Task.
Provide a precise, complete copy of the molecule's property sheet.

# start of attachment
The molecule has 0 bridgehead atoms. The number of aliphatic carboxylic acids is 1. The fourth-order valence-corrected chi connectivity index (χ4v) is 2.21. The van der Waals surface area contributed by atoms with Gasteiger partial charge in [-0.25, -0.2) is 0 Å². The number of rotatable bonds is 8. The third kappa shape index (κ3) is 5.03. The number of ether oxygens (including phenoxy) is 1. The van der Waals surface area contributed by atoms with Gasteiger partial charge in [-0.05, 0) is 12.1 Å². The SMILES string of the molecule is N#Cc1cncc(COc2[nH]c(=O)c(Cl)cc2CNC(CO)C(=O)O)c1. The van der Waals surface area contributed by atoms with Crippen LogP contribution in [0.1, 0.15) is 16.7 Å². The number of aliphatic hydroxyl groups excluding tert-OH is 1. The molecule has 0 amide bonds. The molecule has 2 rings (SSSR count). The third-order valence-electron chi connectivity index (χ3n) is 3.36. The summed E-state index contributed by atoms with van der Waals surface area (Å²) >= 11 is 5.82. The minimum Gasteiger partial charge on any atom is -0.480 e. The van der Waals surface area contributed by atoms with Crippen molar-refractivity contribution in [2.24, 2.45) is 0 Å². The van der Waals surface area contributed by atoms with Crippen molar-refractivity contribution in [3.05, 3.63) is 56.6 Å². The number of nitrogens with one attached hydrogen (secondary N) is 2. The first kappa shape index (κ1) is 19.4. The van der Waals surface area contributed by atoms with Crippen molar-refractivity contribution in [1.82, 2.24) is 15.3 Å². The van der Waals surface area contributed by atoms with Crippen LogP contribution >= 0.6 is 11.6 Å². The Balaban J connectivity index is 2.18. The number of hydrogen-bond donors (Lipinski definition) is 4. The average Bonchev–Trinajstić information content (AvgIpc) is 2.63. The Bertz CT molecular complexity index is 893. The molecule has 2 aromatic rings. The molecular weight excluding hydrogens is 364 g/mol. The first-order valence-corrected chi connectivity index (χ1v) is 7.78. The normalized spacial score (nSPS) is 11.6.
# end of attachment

The molecule has 0 bridgehead atoms. The number of aliphatic carboxylic acids is 1. The fourth-order valence-corrected chi connectivity index (χ4v) is 2.21. The van der Waals surface area contributed by atoms with Gasteiger partial charge in [-0.25, -0.2) is 0 Å². The number of rotatable bonds is 8. The third kappa shape index (κ3) is 5.03. The number of ether oxygens (including phenoxy) is 1. The van der Waals surface area contributed by atoms with Gasteiger partial charge in [-0.05, 0) is 12.1 Å². The SMILES string of the molecule is N#Cc1cncc(COc2[nH]c(=O)c(Cl)cc2CNC(CO)C(=O)O)c1. The van der Waals surface area contributed by atoms with Crippen LogP contribution in [0.1, 0.15) is 16.7 Å². The number of aliphatic hydroxyl groups excluding tert-OH is 1. The molecule has 0 amide bonds. The molecule has 2 rings (SSSR count). The third-order valence-electron chi connectivity index (χ3n) is 3.36. The summed E-state index contributed by atoms with van der Waals surface area (Å²) >= 11 is 5.82. The minimum Gasteiger partial charge on any atom is -0.480 e. The van der Waals surface area contributed by atoms with Crippen molar-refractivity contribution in [2.24, 2.45) is 0 Å². The van der Waals surface area contributed by atoms with Crippen molar-refractivity contribution in [3.05, 3.63) is 56.6 Å². The number of nitrogens with one attached hydrogen (secondary N) is 2. The first kappa shape index (κ1) is 19.4. The van der Waals surface area contributed by atoms with Crippen molar-refractivity contribution in [1.82, 2.24) is 15.3 Å². The van der Waals surface area contributed by atoms with Crippen LogP contribution >= 0.6 is 11.6 Å². The Balaban J connectivity index is 2.18. The number of hydrogen-bond donors (Lipinski definition) is 4. The average Bonchev–Trinajstić information content (AvgIpc) is 2.63. The Bertz CT molecular complexity index is 893. The molecule has 2 aromatic rings. The molecular weight excluding hydrogens is 364 g/mol. The first-order valence-corrected chi connectivity index (χ1v) is 7.78. The normalized spacial score (nSPS) is 11.6.